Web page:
Changes to this Website

In readiness for our launch of the AddressingHistory tool we have been adding and changing a few things around here. We have added two new pages for Presentations and Press.

The Presentations page lists and links to the presentations we have been giving on the project – including numerous mentions of our wonderful blog readers and community around the project. The Press page has been prepared for journalists, bloggers and others who want to write about the project. There are links here to information about the project, the project partners and our new collection of images associated with the project.

There are a few other smaller changes to the website:

  • AddressingHistory Launch Event link added – this is a new area of the website for all things launch related. If you are in Edinburgh and can make it along or if you would like to read blog posts and live blogging from the event then this is the place to click.
  • Flickr link added – AddressingHistory is proud to announce our new Flickr account. Here you will find images of the physical Post Office Directories and maps which AddressingHistory will be making available online. We will also be adding images from our launch event, screen captures of the tool, and other images we think may be of interest to you or to people writing about the project.
  • AddressingHistory API Google Group link added – we have recently set up this Google Group (an easy to use email list)  for those interested in using the API (Application Programming Interface) for AddressingHistory for their own websites, projects, or mashups.

You can view all of these changes on the site or see our annotated image below:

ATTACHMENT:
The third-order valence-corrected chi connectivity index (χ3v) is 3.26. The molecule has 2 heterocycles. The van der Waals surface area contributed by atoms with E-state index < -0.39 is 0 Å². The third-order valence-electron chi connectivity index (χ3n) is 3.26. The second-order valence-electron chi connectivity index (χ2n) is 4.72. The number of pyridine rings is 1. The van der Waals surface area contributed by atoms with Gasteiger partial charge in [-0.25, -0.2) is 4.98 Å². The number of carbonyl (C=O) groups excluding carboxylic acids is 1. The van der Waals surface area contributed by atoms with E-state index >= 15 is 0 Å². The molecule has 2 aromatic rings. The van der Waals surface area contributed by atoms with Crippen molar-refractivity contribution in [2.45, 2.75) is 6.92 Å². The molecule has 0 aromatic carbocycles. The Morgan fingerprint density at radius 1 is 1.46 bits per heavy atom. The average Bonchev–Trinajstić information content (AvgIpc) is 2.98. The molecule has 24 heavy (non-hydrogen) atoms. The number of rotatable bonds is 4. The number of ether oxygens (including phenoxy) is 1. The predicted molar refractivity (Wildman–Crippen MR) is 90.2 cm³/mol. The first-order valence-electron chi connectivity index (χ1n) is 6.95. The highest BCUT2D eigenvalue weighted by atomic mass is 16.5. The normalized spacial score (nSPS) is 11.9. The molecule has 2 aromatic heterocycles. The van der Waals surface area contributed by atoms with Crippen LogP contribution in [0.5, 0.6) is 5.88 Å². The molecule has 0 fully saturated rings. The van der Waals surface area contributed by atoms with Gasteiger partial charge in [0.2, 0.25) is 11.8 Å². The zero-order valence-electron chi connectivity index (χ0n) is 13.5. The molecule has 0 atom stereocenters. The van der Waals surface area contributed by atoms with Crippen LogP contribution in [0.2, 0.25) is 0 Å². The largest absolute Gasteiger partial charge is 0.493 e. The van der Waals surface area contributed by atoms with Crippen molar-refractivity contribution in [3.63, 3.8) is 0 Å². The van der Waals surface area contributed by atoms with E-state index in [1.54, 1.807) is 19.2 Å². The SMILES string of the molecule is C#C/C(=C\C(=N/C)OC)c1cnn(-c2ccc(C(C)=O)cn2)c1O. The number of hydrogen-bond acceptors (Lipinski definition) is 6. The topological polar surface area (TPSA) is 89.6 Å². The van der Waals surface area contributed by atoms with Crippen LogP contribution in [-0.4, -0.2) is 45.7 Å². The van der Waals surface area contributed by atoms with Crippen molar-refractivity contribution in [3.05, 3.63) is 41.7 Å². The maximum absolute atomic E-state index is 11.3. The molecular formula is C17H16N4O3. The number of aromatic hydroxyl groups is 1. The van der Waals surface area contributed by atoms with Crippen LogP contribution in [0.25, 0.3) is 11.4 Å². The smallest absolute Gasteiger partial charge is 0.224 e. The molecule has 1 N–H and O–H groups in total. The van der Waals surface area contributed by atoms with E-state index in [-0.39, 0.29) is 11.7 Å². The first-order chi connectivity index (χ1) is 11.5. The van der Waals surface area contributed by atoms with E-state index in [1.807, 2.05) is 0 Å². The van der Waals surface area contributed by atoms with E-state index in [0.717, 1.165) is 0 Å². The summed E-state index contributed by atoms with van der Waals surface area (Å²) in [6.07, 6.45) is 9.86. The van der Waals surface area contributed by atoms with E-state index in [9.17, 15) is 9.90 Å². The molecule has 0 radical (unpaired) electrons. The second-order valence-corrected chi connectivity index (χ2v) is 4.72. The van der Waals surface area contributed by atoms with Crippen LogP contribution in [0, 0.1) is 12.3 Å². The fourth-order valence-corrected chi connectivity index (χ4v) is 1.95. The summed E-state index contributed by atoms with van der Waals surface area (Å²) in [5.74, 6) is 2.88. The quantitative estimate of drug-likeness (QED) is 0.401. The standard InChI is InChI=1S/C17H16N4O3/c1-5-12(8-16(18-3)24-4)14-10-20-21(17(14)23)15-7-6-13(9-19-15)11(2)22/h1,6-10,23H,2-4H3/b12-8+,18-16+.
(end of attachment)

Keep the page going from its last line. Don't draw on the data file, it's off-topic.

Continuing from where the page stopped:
Previews of Forthcoming Attractions

Over the next few days we will also be adding:

  • A link to the AddressingHistory tool ready for tomorrow’s launch.
  • AddressingHistory Badges for you to add to your own website or blog.
  • Videos about the AddressingHistory project.

We also hope to add some guest postings from our first users of AddressingHistory – we’d love to hear what you think of it, what you have been researching with it or anything really interesting you’ve found out through the historical directories. Do drop us an email (addressing.history@ed.ac.uk) if you would be interested in contributing.

Nov 122010
 

Extremely exciting news: today we are making a limited number of tickets available to our fantastic AddressingHistory Launch Event taking place next Wednesday (17th November).

We hope that you will be able to join us to celebrate not only the launch of our AddressingHistory online tool but also to celebrate the rich history and historical resources of Scotland. The programme for the event includes some fantastic speakers and will highlight some really fantastic resources and projects around local, family and Scottish history.

You can reserve your (free) place via our booking page (http://addressinghistorylaunch.eventbrite.com) and we recommend doing this as soon as possible as our venue has a strictly limited capacity and we anticipate significant interest from local historians, genealogists and academics.

If you cannot join us on the day (we know that you, our lovely readers, are both very busy and located all over the world!) we will also have various online celebrations. Videos of our speakers will appear here shortly after the event whilst we also hope to post images and blog postings live from the launch. You can also contribute directly by adding your comments to the Twitter hashtag #AHLaunch, by commenting here on the blog or by adding your thoughts to our Facebook page. We will also be adding some extra special goodies to the website over the next few days so watch this space…